FINDINGS AND RECOMMENDATIONS RECOMMENDING DISMISSAL OF ACTION,
WITH PREJUDICE, FOR FAILURE TO STATE A CLAIM UPON WHICH
RELIEF MAY BE GRANTED AND FOR FAILURE TO PROSECUTE
OBJECTIONS DUE WITHIN 14 DAYS
On January 21, 2011, Plaintiff Emiliano Lopez ("Plaintiff"), a state prisoner proceeding pro se and in forma pauperis, filed this civil rights action pursuant to 42 U.S.C. § 1983, alleging denial of access to courts regarding child visitation and to challenge the $3,766.28 taken by child support from his retirement. Doc. 1.
On August 25, 2011, Plaintiff filed a first amended complaint. Doc. 10. On September 22, 2011, the Court dismissed Plaintiff's case, for failure to state a claim, since Plaintiff did not allege a denial of access to courts for a direct criminal appeal, habeas petition, or civil rights action, in accordance with Lewis v. Casey, 518 U.S. 343, 354 (1996). Doc. 14. On September 26, 2011, the Ninth Circuit found that a prisoner could pursue a § 1983 access to courts claim for any case that has a reasonable basis in law or fact. Silva v. Di Vittorio, 658 F.3d 1090, 1102-03 (9th Cir. 2011). On September 25, 2012, the Ninth Circuit reversed this Court's decision, noting that Plaintiff could bring a claim alleging denial of access to courts for a child custody and child support case, in accordance with Silva. Doc. 23. The Ninth Circuit vacated and remanded for further proceedings. Id. On October 18, 2012, the Ninth Circuit issued the formal mandate to this Court. Doc. 24.
On November 6, 2012, the undersigned found that Plaintiff had not alleged sufficient facts which indicate that Plaintiff suffered active interference by defendants. Silva, 658 F.3d at 1103-04. Moreover, Plaintiff had not established that defendants' actions were the proximate cause of actual prejudice to Plaintiff. Id. The undersigned dismissed Plaintiff's first amended complaint for failure to state a claim upon which relief may be granted and ordered Plaintiff to file a second amended complaint within thirty days. 28 U.S.C. §§ 1915A and 1915(e). Doc. 25. To date, Plaintiff has not complied with the Court's order or requested an extension of time.
"In determining whether to dismiss an action for lack of prosecution, the district court is required to consider several factors: '(1) the public's interest in expeditious resolution of litigation;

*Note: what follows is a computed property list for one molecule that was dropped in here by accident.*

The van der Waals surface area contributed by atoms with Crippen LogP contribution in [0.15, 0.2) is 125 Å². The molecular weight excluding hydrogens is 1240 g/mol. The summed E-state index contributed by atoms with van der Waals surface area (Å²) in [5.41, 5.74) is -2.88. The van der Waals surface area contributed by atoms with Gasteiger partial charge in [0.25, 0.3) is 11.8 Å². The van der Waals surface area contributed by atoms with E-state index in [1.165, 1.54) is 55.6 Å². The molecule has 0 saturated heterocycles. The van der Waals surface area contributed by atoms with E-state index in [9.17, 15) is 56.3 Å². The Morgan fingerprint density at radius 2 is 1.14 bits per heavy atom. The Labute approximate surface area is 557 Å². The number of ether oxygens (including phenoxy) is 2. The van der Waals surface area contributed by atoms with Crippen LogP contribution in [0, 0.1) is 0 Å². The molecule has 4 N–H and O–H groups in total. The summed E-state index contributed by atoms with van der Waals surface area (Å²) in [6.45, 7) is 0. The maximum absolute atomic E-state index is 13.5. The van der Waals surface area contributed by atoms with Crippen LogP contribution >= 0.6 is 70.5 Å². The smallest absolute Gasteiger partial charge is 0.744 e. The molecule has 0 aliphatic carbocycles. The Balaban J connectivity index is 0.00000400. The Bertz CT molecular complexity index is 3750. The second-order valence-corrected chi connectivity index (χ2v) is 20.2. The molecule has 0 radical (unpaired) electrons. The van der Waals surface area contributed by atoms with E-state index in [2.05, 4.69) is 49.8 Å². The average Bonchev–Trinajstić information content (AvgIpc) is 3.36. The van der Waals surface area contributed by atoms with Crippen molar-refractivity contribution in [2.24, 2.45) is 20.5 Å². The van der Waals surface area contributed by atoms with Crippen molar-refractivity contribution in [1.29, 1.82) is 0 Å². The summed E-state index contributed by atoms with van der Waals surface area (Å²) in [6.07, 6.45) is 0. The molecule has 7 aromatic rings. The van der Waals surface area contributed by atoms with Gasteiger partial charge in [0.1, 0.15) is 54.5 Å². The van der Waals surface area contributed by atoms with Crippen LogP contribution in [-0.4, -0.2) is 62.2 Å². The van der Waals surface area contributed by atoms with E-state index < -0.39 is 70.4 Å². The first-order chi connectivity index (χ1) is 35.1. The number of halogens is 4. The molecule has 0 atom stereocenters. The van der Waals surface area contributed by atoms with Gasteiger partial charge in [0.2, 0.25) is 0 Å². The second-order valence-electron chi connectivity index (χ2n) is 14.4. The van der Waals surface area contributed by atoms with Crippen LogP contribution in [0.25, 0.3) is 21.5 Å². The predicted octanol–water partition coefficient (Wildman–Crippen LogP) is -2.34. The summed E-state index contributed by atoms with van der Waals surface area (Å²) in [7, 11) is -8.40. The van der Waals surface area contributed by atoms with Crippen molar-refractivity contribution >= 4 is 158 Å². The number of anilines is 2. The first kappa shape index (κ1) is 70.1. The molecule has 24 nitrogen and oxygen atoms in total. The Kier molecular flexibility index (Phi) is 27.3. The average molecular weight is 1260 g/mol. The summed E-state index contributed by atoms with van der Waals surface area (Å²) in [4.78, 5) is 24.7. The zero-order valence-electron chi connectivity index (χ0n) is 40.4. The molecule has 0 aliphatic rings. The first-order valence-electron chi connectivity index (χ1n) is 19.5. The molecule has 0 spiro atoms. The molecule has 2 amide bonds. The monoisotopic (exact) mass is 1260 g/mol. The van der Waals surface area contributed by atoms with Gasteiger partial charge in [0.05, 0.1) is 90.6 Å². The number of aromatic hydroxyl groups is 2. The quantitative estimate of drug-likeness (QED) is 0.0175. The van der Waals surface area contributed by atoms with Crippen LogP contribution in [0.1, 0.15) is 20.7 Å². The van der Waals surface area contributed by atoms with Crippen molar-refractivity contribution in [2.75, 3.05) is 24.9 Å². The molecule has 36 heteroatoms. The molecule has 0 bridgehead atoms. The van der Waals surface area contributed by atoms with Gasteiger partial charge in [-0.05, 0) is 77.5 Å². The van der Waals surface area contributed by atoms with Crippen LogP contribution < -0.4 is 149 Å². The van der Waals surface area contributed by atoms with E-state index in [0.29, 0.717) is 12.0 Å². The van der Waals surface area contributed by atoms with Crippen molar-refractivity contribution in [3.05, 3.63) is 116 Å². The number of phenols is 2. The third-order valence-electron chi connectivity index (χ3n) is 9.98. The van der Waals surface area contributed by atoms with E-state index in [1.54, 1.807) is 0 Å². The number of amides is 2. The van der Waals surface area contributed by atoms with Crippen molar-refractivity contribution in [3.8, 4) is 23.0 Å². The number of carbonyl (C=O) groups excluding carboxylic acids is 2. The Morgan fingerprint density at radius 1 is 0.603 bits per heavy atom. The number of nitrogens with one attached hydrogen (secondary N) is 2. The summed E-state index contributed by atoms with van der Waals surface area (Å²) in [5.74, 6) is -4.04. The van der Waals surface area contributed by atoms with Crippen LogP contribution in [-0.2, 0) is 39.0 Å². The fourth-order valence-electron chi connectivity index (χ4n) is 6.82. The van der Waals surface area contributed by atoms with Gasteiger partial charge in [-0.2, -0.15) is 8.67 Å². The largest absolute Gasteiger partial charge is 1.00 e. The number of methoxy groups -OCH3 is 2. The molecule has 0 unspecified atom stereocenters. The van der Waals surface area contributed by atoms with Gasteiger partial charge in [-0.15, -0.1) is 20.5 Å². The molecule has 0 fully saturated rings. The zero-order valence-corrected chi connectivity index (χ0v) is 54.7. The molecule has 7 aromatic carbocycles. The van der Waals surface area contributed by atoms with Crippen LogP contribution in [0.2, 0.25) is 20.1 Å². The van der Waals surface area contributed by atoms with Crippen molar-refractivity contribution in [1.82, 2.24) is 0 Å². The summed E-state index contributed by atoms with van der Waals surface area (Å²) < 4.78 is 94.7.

(2) the court's need to manage its docket; (3) the risk of prejudice to the defendants; (4) the public policy favoring disposition of cases on their merits; and (5) the availability of less drastic sanctions.'" Carey v. King, 856 F.2d 1439, 1440 (9th Cir. 1988) (quoting Henderson v. Duncan, 779 F.2d 1421, 1423 (9th Cir. 1986)). These factors guide a court in deciding what to do, and are not conditions that must be met in order for a court to take action. In re Phenylpropanolamine (PPA) Products Liability Litigation, 460 F.3d 1217, 1226 (9th Cir. 2006).
In this instance, Plaintiff has not complied with or otherwise responded to the Court's orders. As a result, there is no pleading on file that sets forth any claims upon which relief may be granted under § 1983. Accordingly, pursuant to 28 U.S.C. §§ 1915A and 1915(e), the undersigned HEREBY RECOMMENDS that this action be DISMISSED, with prejudice, based on Plaintiff's failure to state any claims upon which relief may be granted under § 1983 and for failure to prosecute.
These Findings and Recommendations will be submitted to the United States District Judge assigned to the case, pursuant to the provisions of 28 U.S.C. § 636(b)(l). Within fourteen (14) days after being served with these Findings and Recommendations, Plaintiff may file written objections with the Court. The document should be captioned "Objections to Magistrate Judge's Findings and Recommendations." Plaintiff is advised that failure to file objections within the specified time may waive the right to appeal the District Court's order. Martinez v. Ylst, 951 F.2d 1153, 1156-57 (9th Cir. 1991).
UNITED STATES MAGISTRATE JUDGE
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